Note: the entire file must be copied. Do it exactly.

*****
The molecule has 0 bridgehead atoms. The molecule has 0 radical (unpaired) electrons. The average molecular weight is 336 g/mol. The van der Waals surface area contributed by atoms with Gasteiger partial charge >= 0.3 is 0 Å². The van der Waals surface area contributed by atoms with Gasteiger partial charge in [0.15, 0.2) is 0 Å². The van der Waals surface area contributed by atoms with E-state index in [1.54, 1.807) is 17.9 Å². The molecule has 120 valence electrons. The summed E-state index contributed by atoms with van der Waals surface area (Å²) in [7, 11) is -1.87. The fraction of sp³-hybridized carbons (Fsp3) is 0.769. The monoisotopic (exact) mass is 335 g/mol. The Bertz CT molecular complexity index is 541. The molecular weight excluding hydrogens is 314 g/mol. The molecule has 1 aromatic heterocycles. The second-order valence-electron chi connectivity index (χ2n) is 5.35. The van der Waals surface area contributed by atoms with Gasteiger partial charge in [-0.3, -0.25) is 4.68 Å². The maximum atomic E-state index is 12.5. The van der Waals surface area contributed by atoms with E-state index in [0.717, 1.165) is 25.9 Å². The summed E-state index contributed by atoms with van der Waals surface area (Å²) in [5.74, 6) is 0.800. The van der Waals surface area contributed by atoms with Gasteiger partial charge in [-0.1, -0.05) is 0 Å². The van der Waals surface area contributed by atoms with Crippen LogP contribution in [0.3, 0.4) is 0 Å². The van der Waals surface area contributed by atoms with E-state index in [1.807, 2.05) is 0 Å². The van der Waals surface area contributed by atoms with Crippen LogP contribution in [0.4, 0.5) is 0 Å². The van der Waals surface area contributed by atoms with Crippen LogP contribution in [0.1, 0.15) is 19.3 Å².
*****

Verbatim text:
The molecule has 0 bridgehead atoms. The molecule has 0 radical (unpaired) electrons. The average molecular weight is 336 g/mol. The van der Waals surface area contributed by atoms with Gasteiger partial charge >= 0.3 is 0 Å². The van der Waals surface area contributed by atoms with Gasteiger partial charge in [0.15, 0.2) is 0 Å². The van der Waals surface area contributed by atoms with E-state index in [1.54, 1.807) is 17.9 Å². The molecule has 120 valence electrons. The summed E-state index contributed by atoms with van der Waals surface area (Å²) in [7, 11) is -1.87. The fraction of sp³-hybridized carbons (Fsp3) is 0.769. The monoisotopic (exact) mass is 335 g/mol. The Bertz CT molecular complexity index is 541. The molecular weight excluding hydrogens is 314 g/mol. The molecule has 1 aromatic heterocycles. The second-order valence-electron chi connectivity index (χ2n) is 5.35. The van der Waals surface area contributed by atoms with Gasteiger partial charge in [-0.3, -0.25) is 4.68 Å². The maximum atomic E-state index is 12.5. The van der Waals surface area contributed by atoms with E-state index in [0.717, 1.165) is 25.9 Å². The summed E-state index contributed by atoms with van der Waals surface area (Å²) in [5.74, 6) is 0.800. The van der Waals surface area contributed by atoms with Gasteiger partial charge in [-0.1, -0.05) is 0 Å². The van der Waals surface area contributed by atoms with Crippen LogP contribution in [0.3, 0.4) is 0 Å². The van der Waals surface area contributed by atoms with E-state index in [1.807, 2.05) is 0 Å². The van der Waals surface area contributed by atoms with Crippen LogP contribution in [0.4, 0.5) is 0 Å². The van der Waals surface area contributed by atoms with Crippen LogP contribution in [0.1, 0.15) is 19.3 Å².